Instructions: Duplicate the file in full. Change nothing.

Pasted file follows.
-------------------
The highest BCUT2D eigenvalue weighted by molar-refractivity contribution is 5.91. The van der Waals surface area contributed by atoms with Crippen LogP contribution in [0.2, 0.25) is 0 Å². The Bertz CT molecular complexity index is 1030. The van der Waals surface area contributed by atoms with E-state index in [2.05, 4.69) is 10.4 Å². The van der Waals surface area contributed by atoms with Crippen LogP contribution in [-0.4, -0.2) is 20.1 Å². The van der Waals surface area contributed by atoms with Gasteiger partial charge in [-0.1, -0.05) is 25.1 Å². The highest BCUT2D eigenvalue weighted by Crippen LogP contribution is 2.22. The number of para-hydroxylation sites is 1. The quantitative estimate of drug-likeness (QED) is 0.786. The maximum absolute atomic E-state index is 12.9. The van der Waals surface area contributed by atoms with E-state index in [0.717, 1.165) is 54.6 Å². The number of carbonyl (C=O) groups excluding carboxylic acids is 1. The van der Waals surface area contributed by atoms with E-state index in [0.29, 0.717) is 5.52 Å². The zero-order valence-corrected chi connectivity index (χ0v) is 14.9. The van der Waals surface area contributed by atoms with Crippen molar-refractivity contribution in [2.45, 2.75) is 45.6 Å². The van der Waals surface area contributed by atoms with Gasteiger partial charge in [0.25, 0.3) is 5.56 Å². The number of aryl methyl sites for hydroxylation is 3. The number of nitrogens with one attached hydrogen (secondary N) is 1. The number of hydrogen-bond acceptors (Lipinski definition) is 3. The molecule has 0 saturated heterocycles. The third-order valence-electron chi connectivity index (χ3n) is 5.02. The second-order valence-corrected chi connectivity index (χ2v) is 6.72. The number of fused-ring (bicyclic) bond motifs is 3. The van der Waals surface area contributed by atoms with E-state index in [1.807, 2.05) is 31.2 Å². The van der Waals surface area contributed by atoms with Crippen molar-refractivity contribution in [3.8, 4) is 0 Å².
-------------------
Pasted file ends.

The highest BCUT2D eigenvalue weighted by molar-refractivity contribution is 5.91. The van der Waals surface area contributed by atoms with Crippen LogP contribution in [0.2, 0.25) is 0 Å². The Bertz CT molecular complexity index is 1030. The van der Waals surface area contributed by atoms with E-state index in [2.05, 4.69) is 10.4 Å². The van der Waals surface area contributed by atoms with Crippen LogP contribution in [-0.4, -0.2) is 20.1 Å². The van der Waals surface area contributed by atoms with Gasteiger partial charge in [-0.1, -0.05) is 25.1 Å². The highest BCUT2D eigenvalue weighted by Crippen LogP contribution is 2.22. The number of para-hydroxylation sites is 1. The quantitative estimate of drug-likeness (QED) is 0.786. The maximum absolute atomic E-state index is 12.9. The van der Waals surface area contributed by atoms with E-state index in [0.717, 1.165) is 54.6 Å². The number of carbonyl (C=O) groups excluding carboxylic acids is 1. The van der Waals surface area contributed by atoms with E-state index in [0.29, 0.717) is 5.52 Å². The zero-order valence-corrected chi connectivity index (χ0v) is 14.9. The van der Waals surface area contributed by atoms with Crippen molar-refractivity contribution in [2.45, 2.75) is 45.6 Å². The van der Waals surface area contributed by atoms with Gasteiger partial charge in [0.25, 0.3) is 5.56 Å². The number of aryl methyl sites for hydroxylation is 3. The number of nitrogens with one attached hydrogen (secondary N) is 1. The number of hydrogen-bond acceptors (Lipinski definition) is 3. The molecule has 0 saturated heterocycles. The third-order valence-electron chi connectivity index (χ3n) is 5.02. The second-order valence-corrected chi connectivity index (χ2v) is 6.72. The number of fused-ring (bicyclic) bond motifs is 3. The van der Waals surface area contributed by atoms with E-state index in [1.807, 2.05) is 31.2 Å². The van der Waals surface area contributed by atoms with Crippen molar-refractivity contribution in [3.8, 4) is 0 Å².